and paris1900.lartnouveau.com/paris16/jardins/le_jardin_du_ra… — in french, but has some nice photos), where we saw a statue dedicated to Jean de La Fontaine, en.wikipedia.org/wiki/Jean_de_La_Fontaine, France’s answer to Aesop. We turned north on to Avenue Raphaël and headed to the Place de Colombie.

2009 July 25 - Bois de Boulonge

At the Place de Colombie, just near the Porte de la Muette on the east side of the park (towards the middle of the park, north-to-south), there was a monument (trying to find out of what… but no luck so far. I will check my other photos. Obviously it’s something military-oriented!). We crossed the Périphérique (which Tess told me is pronounced a little like “Perry Ferr -eeek!” or also – as I saw it in my mind’s eye – “Perry Fairy-eek” and had me giggling), the highway that rings Paris. We saw a Velib station (bikes for rent as a city-wide program in Paris) and a beautiful butterfly (live) on the path we were on. Also there were some lovely lilacs. It was magical to cross the Périphérique and into a natural setting!

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“Bois,” I learned, in French means “forest” and it is a forest-like park. There is a very tall variety of pine here. They look a bit like lodgepoles, but they are taller and have different kinds of branches. They were interesting to take photos of because of their height and the silhouettes created by the partially-cloudy weather we experienced.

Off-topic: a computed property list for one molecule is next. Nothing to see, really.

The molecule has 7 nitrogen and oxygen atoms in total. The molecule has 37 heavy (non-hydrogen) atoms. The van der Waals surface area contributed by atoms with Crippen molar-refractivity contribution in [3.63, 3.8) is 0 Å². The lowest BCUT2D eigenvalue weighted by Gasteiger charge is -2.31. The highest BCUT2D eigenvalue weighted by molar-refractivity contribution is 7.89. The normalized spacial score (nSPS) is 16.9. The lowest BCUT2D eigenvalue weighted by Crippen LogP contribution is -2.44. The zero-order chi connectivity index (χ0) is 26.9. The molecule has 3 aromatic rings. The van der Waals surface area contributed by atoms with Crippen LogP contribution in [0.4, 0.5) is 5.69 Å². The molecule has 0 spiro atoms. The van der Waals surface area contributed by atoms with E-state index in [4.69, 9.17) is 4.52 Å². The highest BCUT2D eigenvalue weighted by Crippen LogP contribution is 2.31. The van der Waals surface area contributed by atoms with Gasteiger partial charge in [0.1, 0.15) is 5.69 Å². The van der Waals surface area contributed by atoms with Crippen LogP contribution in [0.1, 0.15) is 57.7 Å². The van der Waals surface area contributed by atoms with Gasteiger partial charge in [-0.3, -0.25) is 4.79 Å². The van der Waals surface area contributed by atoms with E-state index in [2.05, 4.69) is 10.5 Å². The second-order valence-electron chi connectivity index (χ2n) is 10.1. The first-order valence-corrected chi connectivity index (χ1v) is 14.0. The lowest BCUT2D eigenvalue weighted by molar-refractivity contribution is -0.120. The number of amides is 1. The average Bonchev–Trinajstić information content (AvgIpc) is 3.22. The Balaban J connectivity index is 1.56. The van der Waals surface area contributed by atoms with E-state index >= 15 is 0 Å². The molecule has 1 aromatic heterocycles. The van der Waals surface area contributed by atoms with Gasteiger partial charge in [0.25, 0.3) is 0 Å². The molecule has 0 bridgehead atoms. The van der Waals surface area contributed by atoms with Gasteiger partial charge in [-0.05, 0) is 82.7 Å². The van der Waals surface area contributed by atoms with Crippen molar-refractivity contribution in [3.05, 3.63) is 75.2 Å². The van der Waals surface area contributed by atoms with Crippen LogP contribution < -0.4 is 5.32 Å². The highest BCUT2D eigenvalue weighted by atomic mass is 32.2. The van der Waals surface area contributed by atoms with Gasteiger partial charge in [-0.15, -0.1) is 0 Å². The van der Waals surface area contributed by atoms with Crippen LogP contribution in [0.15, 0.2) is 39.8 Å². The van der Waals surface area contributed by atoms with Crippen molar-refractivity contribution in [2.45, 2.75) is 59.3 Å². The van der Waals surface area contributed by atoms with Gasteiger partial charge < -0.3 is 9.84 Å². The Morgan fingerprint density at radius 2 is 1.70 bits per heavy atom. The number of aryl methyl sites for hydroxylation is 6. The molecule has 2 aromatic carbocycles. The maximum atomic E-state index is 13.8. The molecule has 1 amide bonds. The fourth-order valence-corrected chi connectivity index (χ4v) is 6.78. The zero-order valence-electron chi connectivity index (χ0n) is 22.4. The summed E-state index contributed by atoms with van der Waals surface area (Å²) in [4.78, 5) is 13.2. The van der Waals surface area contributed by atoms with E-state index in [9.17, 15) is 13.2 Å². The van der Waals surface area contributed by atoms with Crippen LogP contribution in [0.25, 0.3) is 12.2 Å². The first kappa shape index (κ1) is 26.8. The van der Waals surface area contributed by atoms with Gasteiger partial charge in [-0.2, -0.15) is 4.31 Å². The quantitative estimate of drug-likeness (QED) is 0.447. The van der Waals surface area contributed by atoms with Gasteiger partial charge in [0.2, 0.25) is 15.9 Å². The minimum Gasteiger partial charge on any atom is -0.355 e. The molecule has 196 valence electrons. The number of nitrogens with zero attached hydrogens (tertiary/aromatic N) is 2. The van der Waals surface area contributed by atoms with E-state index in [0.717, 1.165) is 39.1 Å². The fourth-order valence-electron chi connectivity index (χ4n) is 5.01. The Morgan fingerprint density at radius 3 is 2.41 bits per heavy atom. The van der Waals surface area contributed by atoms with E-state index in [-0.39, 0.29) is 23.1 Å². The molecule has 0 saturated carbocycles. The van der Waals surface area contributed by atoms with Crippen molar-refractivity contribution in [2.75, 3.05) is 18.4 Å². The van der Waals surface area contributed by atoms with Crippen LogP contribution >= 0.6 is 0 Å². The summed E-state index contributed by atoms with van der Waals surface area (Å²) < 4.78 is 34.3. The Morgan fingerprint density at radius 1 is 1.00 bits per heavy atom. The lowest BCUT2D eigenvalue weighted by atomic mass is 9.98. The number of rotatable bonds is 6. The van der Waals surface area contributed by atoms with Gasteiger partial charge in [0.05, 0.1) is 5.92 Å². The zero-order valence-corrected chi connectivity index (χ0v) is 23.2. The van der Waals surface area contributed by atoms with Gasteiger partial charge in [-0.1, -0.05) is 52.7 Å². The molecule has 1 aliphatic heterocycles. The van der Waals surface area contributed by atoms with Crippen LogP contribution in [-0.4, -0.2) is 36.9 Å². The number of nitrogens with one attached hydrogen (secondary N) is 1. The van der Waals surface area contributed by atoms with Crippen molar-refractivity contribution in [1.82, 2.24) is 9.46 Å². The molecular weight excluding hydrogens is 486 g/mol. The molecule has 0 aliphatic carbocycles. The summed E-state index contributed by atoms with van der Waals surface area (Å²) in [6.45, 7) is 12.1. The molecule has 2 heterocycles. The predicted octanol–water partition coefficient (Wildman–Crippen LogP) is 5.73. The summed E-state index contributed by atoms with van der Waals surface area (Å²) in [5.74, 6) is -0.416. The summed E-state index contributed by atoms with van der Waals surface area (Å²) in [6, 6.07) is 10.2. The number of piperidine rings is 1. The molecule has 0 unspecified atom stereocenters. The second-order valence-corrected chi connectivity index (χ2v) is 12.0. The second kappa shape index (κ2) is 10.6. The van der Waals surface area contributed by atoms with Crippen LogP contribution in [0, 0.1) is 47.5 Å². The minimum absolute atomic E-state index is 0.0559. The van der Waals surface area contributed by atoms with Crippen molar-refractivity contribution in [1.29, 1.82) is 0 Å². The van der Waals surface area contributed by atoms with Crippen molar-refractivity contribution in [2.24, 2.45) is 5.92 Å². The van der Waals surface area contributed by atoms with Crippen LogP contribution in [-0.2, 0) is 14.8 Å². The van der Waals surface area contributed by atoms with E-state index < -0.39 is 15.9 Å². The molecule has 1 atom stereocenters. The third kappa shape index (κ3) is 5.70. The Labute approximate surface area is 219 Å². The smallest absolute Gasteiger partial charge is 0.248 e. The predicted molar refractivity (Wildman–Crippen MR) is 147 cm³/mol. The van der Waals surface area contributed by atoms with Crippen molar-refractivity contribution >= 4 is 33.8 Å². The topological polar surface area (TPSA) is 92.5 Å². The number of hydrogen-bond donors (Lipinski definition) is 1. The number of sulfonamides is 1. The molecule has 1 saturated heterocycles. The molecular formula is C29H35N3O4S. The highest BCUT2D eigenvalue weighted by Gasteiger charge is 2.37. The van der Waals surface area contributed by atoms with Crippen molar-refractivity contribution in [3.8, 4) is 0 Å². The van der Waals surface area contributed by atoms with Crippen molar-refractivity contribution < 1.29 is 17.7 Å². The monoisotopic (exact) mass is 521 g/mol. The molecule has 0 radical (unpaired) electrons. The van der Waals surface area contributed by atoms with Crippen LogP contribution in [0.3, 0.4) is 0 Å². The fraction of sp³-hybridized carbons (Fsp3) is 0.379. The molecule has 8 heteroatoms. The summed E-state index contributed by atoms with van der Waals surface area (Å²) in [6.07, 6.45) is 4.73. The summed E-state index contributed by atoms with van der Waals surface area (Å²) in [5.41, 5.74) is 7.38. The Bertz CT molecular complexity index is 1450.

Bikes are for rent at the park at stands such as in the photo, and the rates are reasonable. Boats for rowing can also be rented.

We came to a large map of the park and a listing of all the places to go. There are “mini parks” within the park, and we were headed to the Pré Catalan (6 on the map), which means the Catalan Field.

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The arrondissement that borders lot of the park is the 16th, the same arrondissement containing the Eiffel Tower. It was visible to the east of us, and I got a couple of photos of the top of it in the distance. A path lines the entire of the largest lake in the park (there are a few). A pontoon boat ferried passengers to a restaurant we passed on our walk to get to the Pré Catalan.